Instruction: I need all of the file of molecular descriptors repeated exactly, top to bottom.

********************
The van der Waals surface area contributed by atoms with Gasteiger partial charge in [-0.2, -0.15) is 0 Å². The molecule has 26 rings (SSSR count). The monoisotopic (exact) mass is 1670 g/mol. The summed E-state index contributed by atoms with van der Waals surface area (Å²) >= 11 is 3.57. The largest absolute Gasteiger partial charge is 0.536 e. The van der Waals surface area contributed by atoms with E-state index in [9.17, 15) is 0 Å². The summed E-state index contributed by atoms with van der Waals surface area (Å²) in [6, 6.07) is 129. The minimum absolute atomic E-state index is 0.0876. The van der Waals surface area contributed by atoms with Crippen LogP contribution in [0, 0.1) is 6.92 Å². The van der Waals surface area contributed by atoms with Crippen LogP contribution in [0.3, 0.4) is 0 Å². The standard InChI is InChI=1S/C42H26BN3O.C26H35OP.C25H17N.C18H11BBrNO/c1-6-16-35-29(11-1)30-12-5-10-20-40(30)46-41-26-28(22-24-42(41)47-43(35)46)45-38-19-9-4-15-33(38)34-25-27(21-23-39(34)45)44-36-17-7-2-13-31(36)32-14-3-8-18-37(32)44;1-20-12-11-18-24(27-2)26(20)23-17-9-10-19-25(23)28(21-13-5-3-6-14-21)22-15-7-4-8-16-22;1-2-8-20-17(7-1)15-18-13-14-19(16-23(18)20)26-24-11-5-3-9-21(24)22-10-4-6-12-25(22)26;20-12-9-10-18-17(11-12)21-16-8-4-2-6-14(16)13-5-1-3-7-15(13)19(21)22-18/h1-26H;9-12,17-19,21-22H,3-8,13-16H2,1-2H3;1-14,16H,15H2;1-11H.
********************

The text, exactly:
The van der Waals surface area contributed by atoms with Gasteiger partial charge in [-0.2, -0.15) is 0 Å². The molecule has 26 rings (SSSR count). The monoisotopic (exact) mass is 1670 g/mol. The summed E-state index contributed by atoms with van der Waals surface area (Å²) >= 11 is 3.57. The largest absolute Gasteiger partial charge is 0.536 e. The van der Waals surface area contributed by atoms with E-state index in [9.17, 15) is 0 Å². The summed E-state index contributed by atoms with van der Waals surface area (Å²) in [6, 6.07) is 129. The minimum absolute atomic E-state index is 0.0876. The van der Waals surface area contributed by atoms with Crippen LogP contribution in [0, 0.1) is 6.92 Å². The van der Waals surface area contributed by atoms with Crippen LogP contribution in [0.3, 0.4) is 0 Å². The standard InChI is InChI=1S/C42H26BN3O.C26H35OP.C25H17N.C18H11BBrNO/c1-6-16-35-29(11-1)30-12-5-10-20-40(30)46-41-26-28(22-24-42(41)47-43(35)46)45-38-19-9-4-15-33(38)34-25-27(21-23-39(34)45)44-36-17-7-2-13-31(36)32-14-3-8-18-37(32)44;1-20-12-11-18-24(27-2)26(20)23-17-9-10-19-25(23)28(21-13-5-3-6-14-21)22-15-7-4-8-16-22;1-2-8-20-17(7-1)15-18-13-14-19(16-23(18)20)26-24-11-5-3-9-21(24)22-10-4-6-12-25(22)26;20-12-9-10-18-17(11-12)21-16-8-4-2-6-14(16)13-5-1-3-7-15(13)19(21)22-18/h1-26H;9-12,17-19,21-22H,3-8,13-16H2,1-2H3;1-14,16H,15H2;1-11H.